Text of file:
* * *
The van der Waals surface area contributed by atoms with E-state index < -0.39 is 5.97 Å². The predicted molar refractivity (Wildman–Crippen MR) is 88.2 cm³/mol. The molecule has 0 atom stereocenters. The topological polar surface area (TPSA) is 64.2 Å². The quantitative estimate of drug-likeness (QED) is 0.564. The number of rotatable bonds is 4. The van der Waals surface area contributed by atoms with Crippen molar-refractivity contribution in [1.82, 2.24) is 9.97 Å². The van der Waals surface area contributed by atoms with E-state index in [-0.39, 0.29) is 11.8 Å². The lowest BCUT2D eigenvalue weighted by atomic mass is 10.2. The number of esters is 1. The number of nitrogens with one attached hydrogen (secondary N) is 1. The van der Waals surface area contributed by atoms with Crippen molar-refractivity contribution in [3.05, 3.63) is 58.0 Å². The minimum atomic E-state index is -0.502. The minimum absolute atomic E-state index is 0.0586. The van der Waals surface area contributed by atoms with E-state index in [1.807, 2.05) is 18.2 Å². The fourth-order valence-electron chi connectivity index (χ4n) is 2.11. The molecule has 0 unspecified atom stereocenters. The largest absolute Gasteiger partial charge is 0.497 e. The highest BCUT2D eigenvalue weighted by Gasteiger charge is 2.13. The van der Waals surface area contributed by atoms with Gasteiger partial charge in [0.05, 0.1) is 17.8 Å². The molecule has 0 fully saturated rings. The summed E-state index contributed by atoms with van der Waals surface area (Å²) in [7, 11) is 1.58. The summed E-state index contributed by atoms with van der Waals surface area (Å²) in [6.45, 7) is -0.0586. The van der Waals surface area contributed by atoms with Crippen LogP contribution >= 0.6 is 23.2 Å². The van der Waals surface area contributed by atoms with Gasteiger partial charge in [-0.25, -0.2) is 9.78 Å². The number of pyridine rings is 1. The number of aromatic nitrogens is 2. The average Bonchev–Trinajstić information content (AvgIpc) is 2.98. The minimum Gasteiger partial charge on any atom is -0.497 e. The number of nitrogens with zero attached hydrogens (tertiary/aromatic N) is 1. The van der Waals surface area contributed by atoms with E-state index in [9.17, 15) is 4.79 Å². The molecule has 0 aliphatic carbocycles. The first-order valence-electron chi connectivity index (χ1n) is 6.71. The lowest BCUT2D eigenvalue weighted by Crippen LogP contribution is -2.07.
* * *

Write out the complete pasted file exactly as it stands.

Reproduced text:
The van der Waals surface area contributed by atoms with E-state index < -0.39 is 5.97 Å². The predicted molar refractivity (Wildman–Crippen MR) is 88.2 cm³/mol. The molecule has 0 atom stereocenters. The topological polar surface area (TPSA) is 64.2 Å². The quantitative estimate of drug-likeness (QED) is 0.564. The number of rotatable bonds is 4. The van der Waals surface area contributed by atoms with Crippen molar-refractivity contribution in [1.82, 2.24) is 9.97 Å². The van der Waals surface area contributed by atoms with E-state index in [-0.39, 0.29) is 11.8 Å². The lowest BCUT2D eigenvalue weighted by atomic mass is 10.2. The number of esters is 1. The number of nitrogens with one attached hydrogen (secondary N) is 1. The van der Waals surface area contributed by atoms with Crippen molar-refractivity contribution in [3.05, 3.63) is 58.0 Å². The minimum atomic E-state index is -0.502. The minimum absolute atomic E-state index is 0.0586. The van der Waals surface area contributed by atoms with E-state index in [1.807, 2.05) is 18.2 Å². The fourth-order valence-electron chi connectivity index (χ4n) is 2.11. The molecule has 0 unspecified atom stereocenters. The largest absolute Gasteiger partial charge is 0.497 e. The highest BCUT2D eigenvalue weighted by Gasteiger charge is 2.13. The van der Waals surface area contributed by atoms with Gasteiger partial charge in [0.05, 0.1) is 17.8 Å². The molecule has 0 fully saturated rings. The summed E-state index contributed by atoms with van der Waals surface area (Å²) in [7, 11) is 1.58. The summed E-state index contributed by atoms with van der Waals surface area (Å²) in [6.45, 7) is -0.0586. The van der Waals surface area contributed by atoms with Crippen LogP contribution >= 0.6 is 23.2 Å². The van der Waals surface area contributed by atoms with Gasteiger partial charge in [-0.25, -0.2) is 9.78 Å². The number of pyridine rings is 1. The number of aromatic nitrogens is 2. The average Bonchev–Trinajstić information content (AvgIpc) is 2.98. The minimum Gasteiger partial charge on any atom is -0.497 e. The number of nitrogens with zero attached hydrogens (tertiary/aromatic N) is 1. The van der Waals surface area contributed by atoms with E-state index in [9.17, 15) is 4.79 Å². The molecule has 0 aliphatic carbocycles. The first-order valence-electron chi connectivity index (χ1n) is 6.71. The lowest BCUT2D eigenvalue weighted by Crippen LogP contribution is -2.07.